Transit-oriented development and the frequency of modal use
Journal of Transport and Land Use
Transit-oriented development (TOD) is assumed to be effective at changing the travel behavior of individuals, particularly in increasing the use of public transit, but also by increasing walking activity while decreasing driving. The analysis presented here examines the frequency of using these modes of travel for those living in TODs and proximate to a train station versus those living more distantly. Household survey data was collected for the area surrounding eight rail stations in the state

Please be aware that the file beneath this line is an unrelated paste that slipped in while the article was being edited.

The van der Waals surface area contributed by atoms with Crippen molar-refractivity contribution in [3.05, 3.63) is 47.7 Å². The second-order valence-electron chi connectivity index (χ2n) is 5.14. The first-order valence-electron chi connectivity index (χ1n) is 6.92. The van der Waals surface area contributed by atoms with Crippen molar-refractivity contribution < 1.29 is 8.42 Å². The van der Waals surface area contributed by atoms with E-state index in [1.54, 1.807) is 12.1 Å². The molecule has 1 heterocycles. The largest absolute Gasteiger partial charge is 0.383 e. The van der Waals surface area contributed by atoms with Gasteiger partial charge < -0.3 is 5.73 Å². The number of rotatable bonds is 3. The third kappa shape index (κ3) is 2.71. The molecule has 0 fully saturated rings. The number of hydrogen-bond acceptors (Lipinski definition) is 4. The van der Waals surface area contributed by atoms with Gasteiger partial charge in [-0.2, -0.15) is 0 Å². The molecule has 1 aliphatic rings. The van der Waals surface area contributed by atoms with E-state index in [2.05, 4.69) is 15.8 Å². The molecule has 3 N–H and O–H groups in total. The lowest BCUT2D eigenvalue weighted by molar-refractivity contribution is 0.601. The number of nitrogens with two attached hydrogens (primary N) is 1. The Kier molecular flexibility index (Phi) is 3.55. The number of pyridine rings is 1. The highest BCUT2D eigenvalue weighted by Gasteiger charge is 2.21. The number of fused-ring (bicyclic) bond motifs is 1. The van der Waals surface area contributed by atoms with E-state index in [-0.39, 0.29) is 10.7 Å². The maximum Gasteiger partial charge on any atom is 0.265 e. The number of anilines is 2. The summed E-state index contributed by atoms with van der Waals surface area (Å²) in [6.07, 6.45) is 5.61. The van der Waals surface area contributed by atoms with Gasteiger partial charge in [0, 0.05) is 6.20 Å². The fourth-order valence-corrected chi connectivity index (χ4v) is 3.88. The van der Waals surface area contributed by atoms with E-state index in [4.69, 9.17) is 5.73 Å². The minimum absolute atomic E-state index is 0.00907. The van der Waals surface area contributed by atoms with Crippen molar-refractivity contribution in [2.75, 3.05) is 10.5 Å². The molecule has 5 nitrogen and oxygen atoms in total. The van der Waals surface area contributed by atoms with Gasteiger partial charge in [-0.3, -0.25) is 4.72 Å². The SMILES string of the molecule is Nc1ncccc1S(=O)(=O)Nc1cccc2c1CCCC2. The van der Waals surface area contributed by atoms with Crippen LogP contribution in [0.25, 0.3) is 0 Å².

... of New Jersey in the United States. The models developed include factors that control for attitudes about the neighborhood where respondents reside and how long they have lived at their current residence. Other control variables to represent the urban design of the neighborhood are also included. A factor analysis of the attitudinal variables produces five factors that are used as controls in an ordered structural equation model of frequency of using public transit, walking, and driving. Results suggest that those living in TODs and closer to the train station use public transit and walk more frequently than those living farther out; they also drive less frequently than those living farther out. 22 JOURNAL OF TRANSPORT AND LAND USE 8.2 this approach. SEM models allow for the simultaneous control of various interactions between variables and are considered to show causal effects. We begin with a brief literature review that focuses on studies that have analyzed TODs and travel behavior. While we recognize the large literature on associations between travel behavior and urban design, density, and diversity, we mainly cover the relevant literature on TODs. Our data collection process and strategy is then presented followed by our data analysis, beginning with our theoretical framework and a discussion of our attitudinal variables, followed by the SEM analysis. Literature review The literature reports considerable evidence that TOD residents drive less than those living in nontransit-supportive locations Cervero 2010, Arrington et al. 2008). The density, mix of uses, and relative accessibility allows residents as well as workers and visitors to fulfill at least some of their daily needs without driving. Cervero (2004) found evidence that many TOD ridership gains were a result of self-selectionindividuals who choose a residential location in order to be close to transit. Analyzing travel diaries from California residents, it was found that nearly 20 percent of those who lived within 0.5 miles of transit used transit to travel to work, compared to less than 9 percent of those living more than 0.5 miles from a station (Cervero 2004) . A key question is whether those who desire to drive less choose to live in transit-accessible locations. If this is the case, then this self-selection into certain neighborhoods could potentially bias statistical results. However, recent research that has sought to control for self-selection bias has found that it plays a small role and that statistical associations are still substantial (Cao et al. 2009b ). Thus, despite any self-selection bias, TODs can still lead to net reductions in vehicle travel. Chatman (2009) suggests that those households that value accessibility most may be most set in their ways; that is, they take transit already, while those who value accessibility least are more likely to change their behavior if they live in a TOD. Thus, self-selection could lead to underestimates of the impact of TODs on travel (Chatman 2009). One potential impact on travel behavior is the effect of TODs on vehicle miles traveled (VMT). Reductions in VMT result in lower energy demands as well as reduced demands on the road network. Lower energy demands have economic and environmental benefits while reduced demands on the road network can result in lower long-term investment requirements (Cambridge Systematics Inc. 2006). Cervero and Arrington (2008) found that residents of 17 TODs averaged 44 percent fewer vehicle trips than estimates based on the trip generation manual published by the Institute of Transportation Engineers. The authors noted that vehicle trip rates were particularly low in Washington, DC, and Portland, Oregon, where regional and corridor planning for TOD has been adopted, and that neighborhood densities and vehicle trip rates were inversely proportional. That is, as densities rise, trip rates fell. These findings suggest that attempts to model the effects of TODs must account for regional planning practices and neighborhood land-use characteristics . Looking only at commute trips, Arrington et al. (2008) found that residents living near transit were five to six times more likely to commute by transit than others living in the region . While residential density is a key feature of TODs, the mix of land uses within TODs can also reduce vehicle travel. Bartholomew and Ewing (2010) noted that increases in proximity and convenience allowed TOD residents, workers, and visitors to complete their daily activities within a smaller area, which results in shorter travel distances, lower average vehicle trip rates, and lower VMT (Bartholomew and Ewing 2010, Bartholomew and Ewing 2011). A recent review disentangled the effects of the "5 Ds" associated with smart growth-density, diversity, design, destination accessibility, and distance to transitnoting that diversity tends to lead to more walking than most other effects, with the exception of design features (Ewing and Cervero 2010).